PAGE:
Caroline Stanford

Landmark's Historian

Unusually for such a small team, Landmark has employed its own in-house Historian since its foundation in 1965. Caroline has been Landmark’s Historian since 2000. Documentary research into Landmark’s buildings lies at the heart of her contribution to all aspects of Landmark’s work, feeding into the understanding of its buildings and how to restore them. Caroline writes, speaks and lectures extensively about Landmark’s buildings to a wide range of audiences, and oversees Landmark’s outreach programmes and archives. She writes the Landmark History Albums, and gathers the libraries in Landmarks.

Caroline gained a First in Modern History from Jesus College, Oxford, before spending ten years in international marketing working for Unilever and RJR Nabisco, during which she took a part time MA in Early Modern History at Birkbeck. A further decade was spent living in Barcelona and Connecticut, and bringing up her three children. Buying a 15th-century church house prompted an interest in historic buildings, and led to an MSc in Historic Conservation, at Oxford Brookes. A Fellow of the Society of Antiquaries, she has served on the committee of the Society of Architectural Historians. In 2018, she began studying in her own time for a part-time DPhil in Architectural History at Oxford University, on Fired Artificial Stone 1650-1850, which she sees as unfinished business.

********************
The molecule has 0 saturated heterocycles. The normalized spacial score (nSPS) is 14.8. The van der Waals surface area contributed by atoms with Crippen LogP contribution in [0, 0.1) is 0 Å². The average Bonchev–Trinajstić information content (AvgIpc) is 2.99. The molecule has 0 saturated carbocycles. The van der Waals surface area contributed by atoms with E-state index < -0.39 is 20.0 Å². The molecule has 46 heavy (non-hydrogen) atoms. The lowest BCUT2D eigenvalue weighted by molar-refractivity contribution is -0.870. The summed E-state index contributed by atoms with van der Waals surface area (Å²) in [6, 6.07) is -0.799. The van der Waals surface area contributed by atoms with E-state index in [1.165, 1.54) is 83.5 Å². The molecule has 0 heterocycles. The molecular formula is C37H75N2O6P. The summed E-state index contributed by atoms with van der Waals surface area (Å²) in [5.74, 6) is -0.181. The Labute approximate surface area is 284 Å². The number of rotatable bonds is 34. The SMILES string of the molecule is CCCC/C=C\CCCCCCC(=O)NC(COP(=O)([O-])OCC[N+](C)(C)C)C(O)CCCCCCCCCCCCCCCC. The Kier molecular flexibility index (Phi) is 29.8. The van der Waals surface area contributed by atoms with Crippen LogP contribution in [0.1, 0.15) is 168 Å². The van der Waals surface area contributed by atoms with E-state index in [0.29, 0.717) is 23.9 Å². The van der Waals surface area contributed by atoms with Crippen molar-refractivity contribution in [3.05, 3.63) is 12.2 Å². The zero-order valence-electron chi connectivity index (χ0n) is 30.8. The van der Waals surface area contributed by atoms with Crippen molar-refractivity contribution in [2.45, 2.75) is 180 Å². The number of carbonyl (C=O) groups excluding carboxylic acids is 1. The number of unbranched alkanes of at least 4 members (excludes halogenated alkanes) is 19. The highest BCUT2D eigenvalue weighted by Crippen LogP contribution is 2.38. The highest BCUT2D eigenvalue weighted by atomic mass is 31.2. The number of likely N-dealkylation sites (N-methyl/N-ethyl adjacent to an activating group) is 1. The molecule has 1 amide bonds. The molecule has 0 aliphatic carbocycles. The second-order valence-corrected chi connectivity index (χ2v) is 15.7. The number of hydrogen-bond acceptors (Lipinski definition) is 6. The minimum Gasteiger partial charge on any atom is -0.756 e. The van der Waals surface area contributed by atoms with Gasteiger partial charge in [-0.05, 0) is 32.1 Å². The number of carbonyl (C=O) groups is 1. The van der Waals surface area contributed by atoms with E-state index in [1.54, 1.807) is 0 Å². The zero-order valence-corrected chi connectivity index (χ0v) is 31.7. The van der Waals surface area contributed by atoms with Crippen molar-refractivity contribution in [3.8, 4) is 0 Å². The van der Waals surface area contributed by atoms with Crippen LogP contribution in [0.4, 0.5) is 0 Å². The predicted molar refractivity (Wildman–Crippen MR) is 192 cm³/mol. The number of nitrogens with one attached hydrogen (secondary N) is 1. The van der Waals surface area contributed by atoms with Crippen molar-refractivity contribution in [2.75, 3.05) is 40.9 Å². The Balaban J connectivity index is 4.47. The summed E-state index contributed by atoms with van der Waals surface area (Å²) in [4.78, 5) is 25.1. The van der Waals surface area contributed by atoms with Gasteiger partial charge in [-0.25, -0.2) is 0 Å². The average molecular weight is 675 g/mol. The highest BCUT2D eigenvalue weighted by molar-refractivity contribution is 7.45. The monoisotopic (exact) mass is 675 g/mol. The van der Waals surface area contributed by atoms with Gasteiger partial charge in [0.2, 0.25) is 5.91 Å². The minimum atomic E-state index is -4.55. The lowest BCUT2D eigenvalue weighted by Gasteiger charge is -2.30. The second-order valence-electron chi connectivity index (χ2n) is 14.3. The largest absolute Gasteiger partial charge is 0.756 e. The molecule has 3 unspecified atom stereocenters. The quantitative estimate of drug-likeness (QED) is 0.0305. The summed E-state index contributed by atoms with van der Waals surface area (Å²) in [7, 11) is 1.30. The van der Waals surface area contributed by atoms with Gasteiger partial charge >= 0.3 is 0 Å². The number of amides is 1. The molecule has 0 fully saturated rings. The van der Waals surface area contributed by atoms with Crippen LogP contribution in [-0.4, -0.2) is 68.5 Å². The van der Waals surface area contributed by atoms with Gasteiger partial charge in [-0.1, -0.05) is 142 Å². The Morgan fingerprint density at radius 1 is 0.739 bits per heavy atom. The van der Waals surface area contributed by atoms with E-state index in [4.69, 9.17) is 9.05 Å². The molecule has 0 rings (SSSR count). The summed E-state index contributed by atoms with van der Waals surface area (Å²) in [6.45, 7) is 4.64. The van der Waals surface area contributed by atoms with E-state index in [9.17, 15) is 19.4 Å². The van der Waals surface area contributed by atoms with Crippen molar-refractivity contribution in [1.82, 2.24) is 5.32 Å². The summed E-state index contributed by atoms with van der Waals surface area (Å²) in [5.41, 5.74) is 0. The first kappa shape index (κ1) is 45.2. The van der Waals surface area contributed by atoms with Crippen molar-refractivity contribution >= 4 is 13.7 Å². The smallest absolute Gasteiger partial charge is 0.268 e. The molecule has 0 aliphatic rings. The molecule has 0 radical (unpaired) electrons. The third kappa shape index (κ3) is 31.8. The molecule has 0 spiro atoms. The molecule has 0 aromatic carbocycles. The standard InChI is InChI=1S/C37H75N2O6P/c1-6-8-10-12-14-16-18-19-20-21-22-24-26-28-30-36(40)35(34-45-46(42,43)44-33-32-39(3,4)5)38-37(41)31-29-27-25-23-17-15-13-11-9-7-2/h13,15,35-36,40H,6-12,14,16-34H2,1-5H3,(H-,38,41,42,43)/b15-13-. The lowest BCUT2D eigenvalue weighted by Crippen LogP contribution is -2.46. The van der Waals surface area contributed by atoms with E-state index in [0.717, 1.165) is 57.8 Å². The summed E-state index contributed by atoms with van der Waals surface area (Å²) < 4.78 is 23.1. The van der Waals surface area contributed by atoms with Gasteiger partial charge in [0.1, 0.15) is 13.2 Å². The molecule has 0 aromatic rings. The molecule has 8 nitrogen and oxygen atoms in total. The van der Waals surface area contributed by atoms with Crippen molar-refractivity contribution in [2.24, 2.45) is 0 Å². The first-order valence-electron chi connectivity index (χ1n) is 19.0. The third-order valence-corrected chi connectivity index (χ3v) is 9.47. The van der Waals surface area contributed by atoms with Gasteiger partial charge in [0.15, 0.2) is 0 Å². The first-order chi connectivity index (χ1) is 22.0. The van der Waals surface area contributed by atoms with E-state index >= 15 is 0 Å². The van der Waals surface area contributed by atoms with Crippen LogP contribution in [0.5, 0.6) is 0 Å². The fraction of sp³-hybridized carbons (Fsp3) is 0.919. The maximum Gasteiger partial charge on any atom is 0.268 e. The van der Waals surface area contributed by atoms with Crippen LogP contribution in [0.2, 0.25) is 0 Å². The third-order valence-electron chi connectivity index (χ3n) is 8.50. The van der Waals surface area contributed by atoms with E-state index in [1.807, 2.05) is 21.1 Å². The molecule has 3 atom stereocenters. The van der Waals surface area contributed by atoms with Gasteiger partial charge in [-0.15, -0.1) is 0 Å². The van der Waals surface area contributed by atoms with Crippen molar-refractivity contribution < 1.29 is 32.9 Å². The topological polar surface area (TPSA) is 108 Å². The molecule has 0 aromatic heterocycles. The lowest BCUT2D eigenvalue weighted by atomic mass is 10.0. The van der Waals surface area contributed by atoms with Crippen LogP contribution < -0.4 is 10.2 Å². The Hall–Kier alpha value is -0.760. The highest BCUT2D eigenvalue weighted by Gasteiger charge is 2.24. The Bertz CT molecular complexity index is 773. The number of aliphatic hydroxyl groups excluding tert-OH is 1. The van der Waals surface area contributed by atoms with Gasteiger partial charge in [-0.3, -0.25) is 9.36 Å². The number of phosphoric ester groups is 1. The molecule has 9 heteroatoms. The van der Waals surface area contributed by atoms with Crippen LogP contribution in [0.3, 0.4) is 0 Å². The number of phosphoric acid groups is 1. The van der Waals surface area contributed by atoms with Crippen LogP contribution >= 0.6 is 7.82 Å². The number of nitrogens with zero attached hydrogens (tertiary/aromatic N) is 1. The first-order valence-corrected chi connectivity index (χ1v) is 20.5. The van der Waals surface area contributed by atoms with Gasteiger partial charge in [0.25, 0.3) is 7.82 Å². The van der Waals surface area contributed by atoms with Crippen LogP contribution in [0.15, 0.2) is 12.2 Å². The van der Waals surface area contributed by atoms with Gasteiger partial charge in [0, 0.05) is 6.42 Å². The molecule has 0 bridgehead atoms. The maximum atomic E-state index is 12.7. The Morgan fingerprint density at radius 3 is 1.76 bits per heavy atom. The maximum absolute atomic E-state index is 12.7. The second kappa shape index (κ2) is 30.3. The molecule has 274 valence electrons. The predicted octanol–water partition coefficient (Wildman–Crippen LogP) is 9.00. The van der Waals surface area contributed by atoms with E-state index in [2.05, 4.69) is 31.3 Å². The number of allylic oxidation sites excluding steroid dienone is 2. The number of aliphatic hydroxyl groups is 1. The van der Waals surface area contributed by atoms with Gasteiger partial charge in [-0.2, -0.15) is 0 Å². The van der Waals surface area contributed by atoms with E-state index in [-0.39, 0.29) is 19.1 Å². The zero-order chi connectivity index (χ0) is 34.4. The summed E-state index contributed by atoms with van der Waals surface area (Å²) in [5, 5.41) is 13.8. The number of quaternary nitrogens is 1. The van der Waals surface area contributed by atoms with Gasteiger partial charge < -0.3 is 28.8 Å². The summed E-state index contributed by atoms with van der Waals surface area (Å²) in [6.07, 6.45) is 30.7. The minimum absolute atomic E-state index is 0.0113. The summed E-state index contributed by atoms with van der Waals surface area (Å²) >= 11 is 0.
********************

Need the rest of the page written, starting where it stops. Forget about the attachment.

Caroline loves art, music and theatre, and values them as much as historic architecture as sources to inform our understanding of the past and present. With Anna, she co-authored Landmark: A History of Britain in 50 Buildings, and in 2004 edited Dearest Augustus & I: the Journal of Jane Pugin. She has published numerous articles on Landmark’s buildings and is a regular specialist contributor on television and radio. Caroline has as many research interests as there are Landmarks. Some examples of her particular specialisms are Coade stone (Belmont), A W Pugin (The Grange), James Boswell (Auchinleck House), Llwyn Celyn and the Llanthony Valley - and the histories of pineapples (The Pineapple) and rabbits (The Warren House)!